15 Missouri communities served by Sho-Me Power forced to look for new power supply
Proposals in Congress to rein in carbon dioxide emissions believed to be contributing to man-made global climate change have brought any plans to build or invest in new coal-burning power plants to a halt.
"Looking 20 years out, it gets very difficult to do that in today's environment," Hartman said. "It's an uncertain future on coal and it takes a few years to build (a plant)."
January 24, 2010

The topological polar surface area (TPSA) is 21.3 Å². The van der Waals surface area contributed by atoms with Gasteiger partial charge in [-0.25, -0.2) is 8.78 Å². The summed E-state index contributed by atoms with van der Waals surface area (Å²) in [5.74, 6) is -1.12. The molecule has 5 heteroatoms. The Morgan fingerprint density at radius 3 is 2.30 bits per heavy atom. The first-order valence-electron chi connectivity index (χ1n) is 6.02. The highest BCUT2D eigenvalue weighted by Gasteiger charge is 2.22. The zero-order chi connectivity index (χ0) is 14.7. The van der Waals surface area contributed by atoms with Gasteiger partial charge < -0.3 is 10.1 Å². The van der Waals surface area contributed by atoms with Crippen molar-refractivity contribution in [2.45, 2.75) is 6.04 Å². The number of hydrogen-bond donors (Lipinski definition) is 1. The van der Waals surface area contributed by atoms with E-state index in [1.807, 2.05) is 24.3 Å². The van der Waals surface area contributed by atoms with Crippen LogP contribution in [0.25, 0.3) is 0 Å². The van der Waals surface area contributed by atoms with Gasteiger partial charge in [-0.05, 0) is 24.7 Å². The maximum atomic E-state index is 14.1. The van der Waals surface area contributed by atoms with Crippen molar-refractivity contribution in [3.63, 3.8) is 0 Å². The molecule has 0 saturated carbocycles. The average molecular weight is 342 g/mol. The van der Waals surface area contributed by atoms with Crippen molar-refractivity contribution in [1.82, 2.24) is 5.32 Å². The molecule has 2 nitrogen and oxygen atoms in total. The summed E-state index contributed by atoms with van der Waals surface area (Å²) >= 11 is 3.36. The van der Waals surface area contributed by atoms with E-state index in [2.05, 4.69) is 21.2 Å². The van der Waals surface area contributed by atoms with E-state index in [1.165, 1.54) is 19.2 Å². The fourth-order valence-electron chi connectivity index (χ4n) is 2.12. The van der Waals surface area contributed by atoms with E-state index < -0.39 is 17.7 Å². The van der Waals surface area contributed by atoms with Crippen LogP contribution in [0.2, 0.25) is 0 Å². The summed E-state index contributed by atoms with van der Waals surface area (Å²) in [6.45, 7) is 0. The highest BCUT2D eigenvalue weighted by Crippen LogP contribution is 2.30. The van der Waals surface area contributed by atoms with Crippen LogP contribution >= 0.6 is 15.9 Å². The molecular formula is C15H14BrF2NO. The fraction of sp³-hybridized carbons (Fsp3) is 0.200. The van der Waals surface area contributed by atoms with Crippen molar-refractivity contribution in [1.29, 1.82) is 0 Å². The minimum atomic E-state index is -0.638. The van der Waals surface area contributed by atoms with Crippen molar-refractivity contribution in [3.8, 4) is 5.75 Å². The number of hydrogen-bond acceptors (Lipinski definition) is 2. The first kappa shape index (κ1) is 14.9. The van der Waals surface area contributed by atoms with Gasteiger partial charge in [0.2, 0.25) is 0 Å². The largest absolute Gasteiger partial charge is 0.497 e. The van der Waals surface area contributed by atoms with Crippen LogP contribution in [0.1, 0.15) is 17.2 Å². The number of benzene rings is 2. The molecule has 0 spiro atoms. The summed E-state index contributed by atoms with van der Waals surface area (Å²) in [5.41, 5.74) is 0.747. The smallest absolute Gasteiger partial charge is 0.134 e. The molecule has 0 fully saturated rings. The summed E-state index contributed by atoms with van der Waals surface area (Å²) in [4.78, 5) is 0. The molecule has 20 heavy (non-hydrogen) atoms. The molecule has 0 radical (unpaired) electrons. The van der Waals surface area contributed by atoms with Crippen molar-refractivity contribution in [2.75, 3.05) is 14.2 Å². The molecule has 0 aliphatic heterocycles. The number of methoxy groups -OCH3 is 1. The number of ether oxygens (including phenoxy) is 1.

by Chad Livengood
Co-op scaling back on selling electricity
In late spring, 100 turbines at the state's fourth wind farm in northwest Missouri will start going online, almost doubling the output of the other three farms combined.
The electricity will flow across the grid to the customers of Springfield-based Associated Electric Cooperative Inc., which serves 51 cooperatives across rural Missouri, Iowa and Oklahoma.
But after 2013, the wind-generated power likely won't flow into homes and businesses in Cabool, Mansfield, Waynesville and a dozen other small communities across southern Missouri.
Marshfield-based Sho-Me Power sent notices to the 15 communities in December saying it can no longer sell them... [continue via Web link]